Perga Archaeological Site


Location: 18 km (11 mi) Northeast of Antalya, Antalya Province Map

Open: 9am- 7:30pm daily


Perga Archaeological Site is an ancient Hellenistic city that lies 18 km (11 mi) Northeast of Antalya, Antalya Province in Turkey. 


According to legend, the city was founded by the soothsayer Calchas after the Trojan war. In order to avoid raids from the sea, the city was founded 11 kilometers from the coast.

In the VII century BC the city passes to the Lydians, and then in the VI century BC to the Persians.

In 333 BC passed to Alexander the great. Then the city was ruled by the Seleucids, Pergamum, and finally from the II century BC-the Romans.

In the Roman period, the city reached its peak. In the I century the city was preached by the apostles Paul and Barnabas.

In the following centuries, during the Byzantine Empire, the land around the city turned into arid swampy area, which forced the population to leave the city.

In the VII century added to this the raids of the Arabs. And by the arrival of the Seljuks, from the luxurious and rich city, there was only a small village, which then completely disappeared.

The first thing that greets visitors is an amphitheater for 12,000 people, built in the first half of the II century. 42 rows of seats are divided into 23 at the top and 19 at the bottom. The stage is 25 meters high and is decorated with reliefs and friezes. Some of the decorations of the amphitheater are on display in the Archaeological Museum of Antalya. Opposite the amphitheater is a stadium for 12,000 spectators (width-34 m, length-234 m).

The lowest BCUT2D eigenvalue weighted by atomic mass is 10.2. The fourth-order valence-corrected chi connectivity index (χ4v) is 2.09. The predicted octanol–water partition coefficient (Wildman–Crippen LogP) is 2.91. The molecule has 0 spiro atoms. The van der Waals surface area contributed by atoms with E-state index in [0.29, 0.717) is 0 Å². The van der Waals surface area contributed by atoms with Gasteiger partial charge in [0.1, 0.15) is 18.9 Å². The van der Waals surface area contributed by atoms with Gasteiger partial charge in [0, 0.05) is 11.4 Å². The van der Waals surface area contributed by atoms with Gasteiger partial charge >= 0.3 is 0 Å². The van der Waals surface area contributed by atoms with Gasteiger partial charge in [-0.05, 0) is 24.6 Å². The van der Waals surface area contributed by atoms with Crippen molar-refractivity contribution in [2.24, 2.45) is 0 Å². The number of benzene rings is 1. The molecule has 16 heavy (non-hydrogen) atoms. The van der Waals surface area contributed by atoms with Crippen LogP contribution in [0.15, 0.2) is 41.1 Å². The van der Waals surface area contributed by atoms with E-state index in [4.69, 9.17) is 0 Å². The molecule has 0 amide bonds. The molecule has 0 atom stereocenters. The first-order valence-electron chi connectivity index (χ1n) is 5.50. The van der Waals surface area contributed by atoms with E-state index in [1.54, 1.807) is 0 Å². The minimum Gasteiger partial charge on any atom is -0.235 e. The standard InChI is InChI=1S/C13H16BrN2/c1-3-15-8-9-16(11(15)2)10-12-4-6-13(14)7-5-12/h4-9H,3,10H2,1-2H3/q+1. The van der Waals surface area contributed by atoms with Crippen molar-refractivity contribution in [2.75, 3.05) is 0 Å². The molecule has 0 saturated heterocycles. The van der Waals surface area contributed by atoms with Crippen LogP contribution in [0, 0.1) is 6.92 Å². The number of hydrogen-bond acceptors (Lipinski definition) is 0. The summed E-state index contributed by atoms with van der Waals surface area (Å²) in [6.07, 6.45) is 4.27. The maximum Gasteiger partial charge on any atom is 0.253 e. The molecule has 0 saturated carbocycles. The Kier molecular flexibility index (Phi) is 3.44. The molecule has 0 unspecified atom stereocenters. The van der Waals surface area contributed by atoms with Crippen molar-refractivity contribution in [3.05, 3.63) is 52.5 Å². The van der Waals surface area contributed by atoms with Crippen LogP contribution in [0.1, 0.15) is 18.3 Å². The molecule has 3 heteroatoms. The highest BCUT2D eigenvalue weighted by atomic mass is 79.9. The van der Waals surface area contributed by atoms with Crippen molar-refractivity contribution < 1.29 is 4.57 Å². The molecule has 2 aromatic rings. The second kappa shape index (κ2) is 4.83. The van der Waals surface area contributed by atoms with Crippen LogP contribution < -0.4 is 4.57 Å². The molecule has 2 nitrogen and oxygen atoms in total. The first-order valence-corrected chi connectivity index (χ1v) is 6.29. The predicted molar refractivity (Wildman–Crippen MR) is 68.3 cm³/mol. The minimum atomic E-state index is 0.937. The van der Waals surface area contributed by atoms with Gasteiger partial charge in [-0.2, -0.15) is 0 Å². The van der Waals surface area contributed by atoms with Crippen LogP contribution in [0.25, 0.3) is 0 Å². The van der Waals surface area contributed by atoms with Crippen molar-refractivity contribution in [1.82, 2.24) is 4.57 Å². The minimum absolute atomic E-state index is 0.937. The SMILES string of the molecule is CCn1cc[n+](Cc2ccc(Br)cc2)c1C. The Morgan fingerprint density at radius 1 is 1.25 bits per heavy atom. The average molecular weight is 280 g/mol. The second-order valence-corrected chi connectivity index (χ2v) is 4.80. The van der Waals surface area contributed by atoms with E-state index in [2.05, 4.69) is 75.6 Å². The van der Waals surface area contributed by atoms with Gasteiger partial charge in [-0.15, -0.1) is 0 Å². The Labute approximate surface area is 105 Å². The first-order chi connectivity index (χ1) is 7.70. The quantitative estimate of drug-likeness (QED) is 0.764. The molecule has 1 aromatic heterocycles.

The remains of the city wall, which were 12 m high, have survived from Hellenistic times. The southern gate, through which visitors enter the city, is called the "Roman gate" and dates back to the IV century. Immediately behind them are the Hellenistic gate, Dating from the III century BC. Beyond the gate is a small U-shaped courtyard with niches in the walls. Excavations have shown that there were once statues of gods, emperors and founders of the city.

To the left of the Hellenistic gate was the Roman bath (II century), which was considered the largest bath in Pamphylia. It was decorated with marble, sculptures and reliefs. In the Northern part of the city there was another bath. To the right of the Hellenistic gate on the area of 5762 sq. m. there was an Agora (II century).

Beyond the Hellenistic gate begins a wide road. There was a water channel in the center, and on either side of it were roads for horse-drawn vehicles. Also along the canal were covered colonnades with trade and craft shops. With the decline of the city, the unused part of the road was built up with monuments and other structures.

Also found are many remains of residential buildings and public buildings of the Hellenistic and Roman periods. Within the city there were three basilicas.